Friday, March 20, 2009

"Hooverville" meets 21st century sports economics in Sacramento

Evan WeinerBusiness of Sports Examiner
"Hooverville" meets 21st century sports economics in Sacramento

March 20, 11:18 AM ·

There is probably nobody who is connected to the National Basketball Association that has a harder job that John Moag. For lack of a better description, Moag is the NBA’s point guard in the league’s attempt to get public dollars from Sacramento elected officials to help build a new area for the owners of the local NBA franchise, the Maloof brothers.

It is in Sacramento that 2009 economic reality is intersecting with the needs of a major league sports business. A “Hooverville” tent city housing the homeless has sprung up not far from the Cal Expo grounds, the place where the NBA and Sacramento officials want to build a new arena to house the Sacramento Kings.

"Hooverville” was the given to shantytowns built by the homeless on open spaces during the Depression. It was named after President Herbert Hoover who led the nation during between 1929 and 1933. Nobody has recorded any songs like “Brother Can You Spare a Dime?’ as the jobless rate hasn’t reached 25 percent but clearly wealth has been lost in the economic downturn.

Both the residents of the Sacramento “Hooverville” and the Maloof brothers’ basketball team have one thing in common, financial problems. A little background is needed to fully explain the connection between the 300 or so residents who are living near the American River and the Maloofs’ basketball team. Both need public handouts to survive. The economy is taking a toll on people who have lost jobs and have had their homes foreclosed and some of those people have ended up in tent towns.

The Maloofs are not hurting for money, their portfolios could be down because of being shareholders in the Wells Fargo bank, but they still have the Palms hotel and casino in Las Vegas along with a beer distributorship. But their basketball team suffers in comparison to other NBA franchises because the team plays in an outdated arena that lacks the big revenue producing luxury boxes and club seats that are so important to team owners. The franchise needs more money to run as a viable business.

Sacramento is small market and a government town that lacks both a rich, local cable TV contract and a multitude of big money, big spending businesses that buy the luxury boxes, the club seats and advertising inside the arena but small markets can survive in new arena with all the money making gadgets. But there is just enough money to support one big time pro sports team and in this case, it is an NBA team. Sacramento is also important because it is the capital of the country’s biggest state, California, and the NBA does a lot of business in California with two franchises in Los Angeles and one in Oakland. It always helps to have a team in the state capital for lobbying purposes in the event the NBA needs government help to solve a problem that could crop up.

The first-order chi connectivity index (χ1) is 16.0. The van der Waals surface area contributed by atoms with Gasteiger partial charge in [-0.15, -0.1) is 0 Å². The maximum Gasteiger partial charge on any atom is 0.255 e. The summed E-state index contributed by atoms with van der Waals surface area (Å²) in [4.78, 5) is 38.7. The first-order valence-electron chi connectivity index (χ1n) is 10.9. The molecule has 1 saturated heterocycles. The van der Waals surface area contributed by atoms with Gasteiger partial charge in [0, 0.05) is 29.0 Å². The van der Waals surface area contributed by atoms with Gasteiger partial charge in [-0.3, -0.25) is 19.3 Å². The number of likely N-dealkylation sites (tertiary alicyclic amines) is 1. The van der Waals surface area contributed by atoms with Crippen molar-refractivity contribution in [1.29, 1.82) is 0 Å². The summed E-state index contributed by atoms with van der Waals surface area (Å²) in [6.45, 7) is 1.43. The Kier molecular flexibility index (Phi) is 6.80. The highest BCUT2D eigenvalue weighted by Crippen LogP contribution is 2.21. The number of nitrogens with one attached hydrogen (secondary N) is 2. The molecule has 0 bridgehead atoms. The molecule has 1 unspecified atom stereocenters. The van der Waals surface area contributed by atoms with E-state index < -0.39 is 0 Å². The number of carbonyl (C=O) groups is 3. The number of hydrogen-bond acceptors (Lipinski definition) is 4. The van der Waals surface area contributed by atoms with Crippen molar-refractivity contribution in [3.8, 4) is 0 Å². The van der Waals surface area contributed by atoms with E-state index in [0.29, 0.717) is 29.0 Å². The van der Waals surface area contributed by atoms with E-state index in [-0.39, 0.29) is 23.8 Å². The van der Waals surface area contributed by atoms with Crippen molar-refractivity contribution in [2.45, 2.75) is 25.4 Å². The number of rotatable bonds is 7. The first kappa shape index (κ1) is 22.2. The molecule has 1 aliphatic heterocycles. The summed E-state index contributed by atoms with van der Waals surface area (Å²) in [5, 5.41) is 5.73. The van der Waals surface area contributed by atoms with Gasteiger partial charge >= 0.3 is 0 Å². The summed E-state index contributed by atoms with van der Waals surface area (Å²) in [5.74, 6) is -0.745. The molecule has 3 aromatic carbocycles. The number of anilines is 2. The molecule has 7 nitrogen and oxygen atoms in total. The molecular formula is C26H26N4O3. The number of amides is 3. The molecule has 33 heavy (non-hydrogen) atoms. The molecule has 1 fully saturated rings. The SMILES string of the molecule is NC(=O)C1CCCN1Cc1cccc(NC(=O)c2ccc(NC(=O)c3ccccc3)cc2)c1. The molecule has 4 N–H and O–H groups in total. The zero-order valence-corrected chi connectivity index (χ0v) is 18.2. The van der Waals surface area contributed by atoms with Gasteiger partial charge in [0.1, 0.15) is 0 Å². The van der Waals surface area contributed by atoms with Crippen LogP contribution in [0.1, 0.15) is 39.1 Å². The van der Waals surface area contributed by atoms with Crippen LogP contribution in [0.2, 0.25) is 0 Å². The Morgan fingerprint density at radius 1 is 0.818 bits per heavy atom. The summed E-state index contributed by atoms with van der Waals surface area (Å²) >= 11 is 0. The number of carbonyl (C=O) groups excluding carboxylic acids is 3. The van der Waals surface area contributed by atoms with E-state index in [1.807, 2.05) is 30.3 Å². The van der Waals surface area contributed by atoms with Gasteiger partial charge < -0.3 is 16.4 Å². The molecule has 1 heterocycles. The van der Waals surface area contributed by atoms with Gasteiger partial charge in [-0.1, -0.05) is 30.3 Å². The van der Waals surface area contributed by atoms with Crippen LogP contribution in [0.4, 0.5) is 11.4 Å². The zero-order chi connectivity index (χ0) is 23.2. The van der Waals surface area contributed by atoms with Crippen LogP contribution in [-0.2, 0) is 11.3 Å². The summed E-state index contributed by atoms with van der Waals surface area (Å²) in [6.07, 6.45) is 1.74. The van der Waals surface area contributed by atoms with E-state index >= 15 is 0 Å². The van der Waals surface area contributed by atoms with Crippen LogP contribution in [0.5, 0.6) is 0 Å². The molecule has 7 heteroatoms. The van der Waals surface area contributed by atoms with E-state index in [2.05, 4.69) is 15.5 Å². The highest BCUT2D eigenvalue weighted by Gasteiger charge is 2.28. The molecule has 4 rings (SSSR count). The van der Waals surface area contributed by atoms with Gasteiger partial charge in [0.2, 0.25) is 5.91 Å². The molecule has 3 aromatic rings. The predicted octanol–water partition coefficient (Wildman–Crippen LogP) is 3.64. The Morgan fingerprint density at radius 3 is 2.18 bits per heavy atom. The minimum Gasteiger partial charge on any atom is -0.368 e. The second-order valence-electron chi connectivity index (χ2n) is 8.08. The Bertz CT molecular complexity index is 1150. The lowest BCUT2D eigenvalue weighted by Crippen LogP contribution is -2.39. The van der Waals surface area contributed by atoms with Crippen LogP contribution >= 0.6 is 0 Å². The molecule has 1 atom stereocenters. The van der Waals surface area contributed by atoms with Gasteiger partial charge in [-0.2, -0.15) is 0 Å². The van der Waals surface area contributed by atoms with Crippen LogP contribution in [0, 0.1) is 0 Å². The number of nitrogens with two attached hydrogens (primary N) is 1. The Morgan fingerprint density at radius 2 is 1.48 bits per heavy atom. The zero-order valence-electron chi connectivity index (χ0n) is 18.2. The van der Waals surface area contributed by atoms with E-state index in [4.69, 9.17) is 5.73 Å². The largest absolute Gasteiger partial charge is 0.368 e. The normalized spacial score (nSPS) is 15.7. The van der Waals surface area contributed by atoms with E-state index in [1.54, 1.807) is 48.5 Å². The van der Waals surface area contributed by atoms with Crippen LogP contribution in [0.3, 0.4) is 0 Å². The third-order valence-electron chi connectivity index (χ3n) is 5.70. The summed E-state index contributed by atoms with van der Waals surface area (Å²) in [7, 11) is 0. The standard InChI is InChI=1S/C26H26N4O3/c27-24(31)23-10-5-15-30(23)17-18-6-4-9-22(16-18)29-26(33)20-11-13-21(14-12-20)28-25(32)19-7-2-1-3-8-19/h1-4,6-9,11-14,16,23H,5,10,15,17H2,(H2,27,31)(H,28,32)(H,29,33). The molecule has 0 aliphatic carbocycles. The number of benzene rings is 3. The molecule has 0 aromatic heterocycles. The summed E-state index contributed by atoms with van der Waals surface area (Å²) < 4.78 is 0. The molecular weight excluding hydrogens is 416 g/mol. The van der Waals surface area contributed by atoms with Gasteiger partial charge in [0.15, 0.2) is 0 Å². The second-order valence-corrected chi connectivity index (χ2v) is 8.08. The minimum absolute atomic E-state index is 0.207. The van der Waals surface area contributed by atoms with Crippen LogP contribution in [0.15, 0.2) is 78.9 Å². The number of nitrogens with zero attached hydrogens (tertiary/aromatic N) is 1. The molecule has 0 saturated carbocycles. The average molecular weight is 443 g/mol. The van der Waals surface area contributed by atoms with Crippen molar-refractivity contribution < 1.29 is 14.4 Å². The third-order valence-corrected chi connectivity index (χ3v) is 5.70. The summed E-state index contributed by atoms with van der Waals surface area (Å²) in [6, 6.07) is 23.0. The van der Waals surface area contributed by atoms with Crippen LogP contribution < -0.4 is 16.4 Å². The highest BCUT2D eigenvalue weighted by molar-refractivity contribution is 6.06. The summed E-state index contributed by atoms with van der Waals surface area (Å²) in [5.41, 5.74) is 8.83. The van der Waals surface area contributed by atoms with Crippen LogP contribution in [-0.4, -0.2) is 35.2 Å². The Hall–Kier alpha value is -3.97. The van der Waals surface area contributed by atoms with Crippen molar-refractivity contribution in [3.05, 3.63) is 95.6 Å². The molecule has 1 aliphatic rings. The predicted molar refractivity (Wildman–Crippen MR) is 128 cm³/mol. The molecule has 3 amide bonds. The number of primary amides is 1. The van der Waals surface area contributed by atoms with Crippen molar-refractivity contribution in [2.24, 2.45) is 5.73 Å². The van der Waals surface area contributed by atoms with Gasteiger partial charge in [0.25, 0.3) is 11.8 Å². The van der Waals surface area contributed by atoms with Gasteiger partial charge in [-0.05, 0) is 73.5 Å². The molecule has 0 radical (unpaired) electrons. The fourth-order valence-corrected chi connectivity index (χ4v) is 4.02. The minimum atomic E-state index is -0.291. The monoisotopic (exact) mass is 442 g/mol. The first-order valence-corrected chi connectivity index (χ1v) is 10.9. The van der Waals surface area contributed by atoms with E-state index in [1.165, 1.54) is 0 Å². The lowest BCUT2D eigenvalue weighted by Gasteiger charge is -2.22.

Sacramento has been a problem franchise for the NBA for years. The "Hooverville" tent city has been a Sacramento problem since the economic downturn. Both are related.

Sacramento Mayor and former NBA player Kevin Johnson wants to see a new arena built and there are plans to construct an arena as the centerpiece of an arena-village at the Cal Expo although no one is sure how it would be funded. Johnson governs an area that has been hard hit by the recession hurt by job losses and home foreclosures. It is those people who have lost their jobs and homes who could be Kings ticket buyers.

Mayor Johnson wants to close the Sacramento “Hooverille” as quickly as possible and move the residents to homeless shelters and other more secure shelters including some places at Cal Expo.

That is why John Moag’s job has become even more difficult than it was after NBA Commissioner David Stern appointed him to help get the new Sacramento arena built following two crushing referendum defeats in November 2006. How do you get public money to build an arena for expensive entertainment in an area that clearly has many other public needs? An NBA team is not a quality of life issue. “Hooverville” clearly is a quality of life issue.